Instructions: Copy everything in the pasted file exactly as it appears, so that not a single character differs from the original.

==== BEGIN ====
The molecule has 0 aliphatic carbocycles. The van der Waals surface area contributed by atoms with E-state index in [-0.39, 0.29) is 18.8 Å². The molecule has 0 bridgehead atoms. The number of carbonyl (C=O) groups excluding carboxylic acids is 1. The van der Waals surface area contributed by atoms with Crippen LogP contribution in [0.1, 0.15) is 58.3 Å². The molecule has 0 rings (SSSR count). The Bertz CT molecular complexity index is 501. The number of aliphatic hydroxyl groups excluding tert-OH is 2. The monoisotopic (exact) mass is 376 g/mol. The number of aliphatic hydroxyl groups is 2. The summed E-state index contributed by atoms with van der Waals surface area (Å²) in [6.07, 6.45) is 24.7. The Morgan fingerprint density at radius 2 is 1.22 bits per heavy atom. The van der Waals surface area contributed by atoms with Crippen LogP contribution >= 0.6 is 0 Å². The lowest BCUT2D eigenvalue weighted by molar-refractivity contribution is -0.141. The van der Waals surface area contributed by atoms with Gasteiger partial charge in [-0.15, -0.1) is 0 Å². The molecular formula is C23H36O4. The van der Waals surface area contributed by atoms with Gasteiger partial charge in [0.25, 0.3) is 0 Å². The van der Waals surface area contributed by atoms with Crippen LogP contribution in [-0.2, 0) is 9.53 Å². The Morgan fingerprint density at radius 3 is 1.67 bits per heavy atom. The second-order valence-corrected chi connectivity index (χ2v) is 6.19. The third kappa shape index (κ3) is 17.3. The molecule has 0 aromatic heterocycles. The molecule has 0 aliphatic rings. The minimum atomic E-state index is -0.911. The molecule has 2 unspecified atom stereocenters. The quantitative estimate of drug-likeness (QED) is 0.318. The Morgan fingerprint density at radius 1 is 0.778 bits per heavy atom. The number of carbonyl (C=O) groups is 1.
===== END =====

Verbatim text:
The molecule has 0 aliphatic carbocycles. The van der Waals surface area contributed by atoms with E-state index in [-0.39, 0.29) is 18.8 Å². The molecule has 0 bridgehead atoms. The number of carbonyl (C=O) groups excluding carboxylic acids is 1. The van der Waals surface area contributed by atoms with Crippen LogP contribution in [0.1, 0.15) is 58.3 Å². The molecule has 0 rings (SSSR count). The Bertz CT molecular complexity index is 501. The number of aliphatic hydroxyl groups excluding tert-OH is 2. The monoisotopic (exact) mass is 376 g/mol. The number of aliphatic hydroxyl groups is 2. The summed E-state index contributed by atoms with van der Waals surface area (Å²) in [6.07, 6.45) is 24.7. The Morgan fingerprint density at radius 2 is 1.22 bits per heavy atom. The van der Waals surface area contributed by atoms with Crippen LogP contribution >= 0.6 is 0 Å². The lowest BCUT2D eigenvalue weighted by molar-refractivity contribution is -0.141. The van der Waals surface area contributed by atoms with Gasteiger partial charge in [-0.15, -0.1) is 0 Å². The molecular formula is C23H36O4. The van der Waals surface area contributed by atoms with Gasteiger partial charge in [0.25, 0.3) is 0 Å². The van der Waals surface area contributed by atoms with Crippen LogP contribution in [-0.2, 0) is 9.53 Å². The Morgan fingerprint density at radius 3 is 1.67 bits per heavy atom. The second-order valence-corrected chi connectivity index (χ2v) is 6.19. The third kappa shape index (κ3) is 17.3. The molecule has 0 aromatic heterocycles. The molecule has 0 aliphatic rings. The minimum atomic E-state index is -0.911. The molecule has 2 unspecified atom stereocenters. The quantitative estimate of drug-likeness (QED) is 0.318. The Morgan fingerprint density at radius 1 is 0.778 bits per heavy atom. The number of carbonyl (C=O) groups is 1.